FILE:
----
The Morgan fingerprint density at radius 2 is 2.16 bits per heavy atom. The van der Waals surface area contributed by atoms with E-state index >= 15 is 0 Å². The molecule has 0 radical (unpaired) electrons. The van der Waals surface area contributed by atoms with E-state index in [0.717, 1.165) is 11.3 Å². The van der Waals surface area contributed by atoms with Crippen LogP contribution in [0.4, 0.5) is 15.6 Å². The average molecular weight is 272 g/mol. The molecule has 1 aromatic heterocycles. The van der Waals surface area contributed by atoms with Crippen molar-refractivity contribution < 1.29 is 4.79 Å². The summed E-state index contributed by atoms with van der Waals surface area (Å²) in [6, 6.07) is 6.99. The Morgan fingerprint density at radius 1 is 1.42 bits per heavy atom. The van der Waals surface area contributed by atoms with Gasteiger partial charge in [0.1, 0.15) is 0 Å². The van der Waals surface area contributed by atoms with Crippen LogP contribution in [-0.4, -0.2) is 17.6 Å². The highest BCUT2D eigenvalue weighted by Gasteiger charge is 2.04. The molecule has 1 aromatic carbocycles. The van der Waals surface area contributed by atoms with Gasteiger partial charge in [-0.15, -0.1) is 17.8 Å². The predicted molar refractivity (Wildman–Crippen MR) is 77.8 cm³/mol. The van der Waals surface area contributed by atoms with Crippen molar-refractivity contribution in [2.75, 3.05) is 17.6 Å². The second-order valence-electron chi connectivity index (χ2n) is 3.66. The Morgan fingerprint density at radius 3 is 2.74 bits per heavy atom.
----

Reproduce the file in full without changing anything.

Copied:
The Morgan fingerprint density at radius 2 is 2.16 bits per heavy atom. The van der Waals surface area contributed by atoms with E-state index >= 15 is 0 Å². The molecule has 0 radical (unpaired) electrons. The van der Waals surface area contributed by atoms with E-state index in [0.717, 1.165) is 11.3 Å². The van der Waals surface area contributed by atoms with Crippen LogP contribution in [0.4, 0.5) is 15.6 Å². The average molecular weight is 272 g/mol. The molecule has 1 aromatic heterocycles. The van der Waals surface area contributed by atoms with Crippen molar-refractivity contribution < 1.29 is 4.79 Å². The summed E-state index contributed by atoms with van der Waals surface area (Å²) in [6, 6.07) is 6.99. The Morgan fingerprint density at radius 1 is 1.42 bits per heavy atom. The van der Waals surface area contributed by atoms with Gasteiger partial charge in [0.1, 0.15) is 0 Å². The van der Waals surface area contributed by atoms with Crippen LogP contribution in [-0.4, -0.2) is 17.6 Å². The highest BCUT2D eigenvalue weighted by Gasteiger charge is 2.04. The molecule has 1 aromatic carbocycles. The van der Waals surface area contributed by atoms with Gasteiger partial charge in [-0.15, -0.1) is 17.8 Å². The predicted molar refractivity (Wildman–Crippen MR) is 77.8 cm³/mol. The van der Waals surface area contributed by atoms with Crippen molar-refractivity contribution in [2.75, 3.05) is 17.6 Å². The second-order valence-electron chi connectivity index (χ2n) is 3.66. The Morgan fingerprint density at radius 3 is 2.74 bits per heavy atom.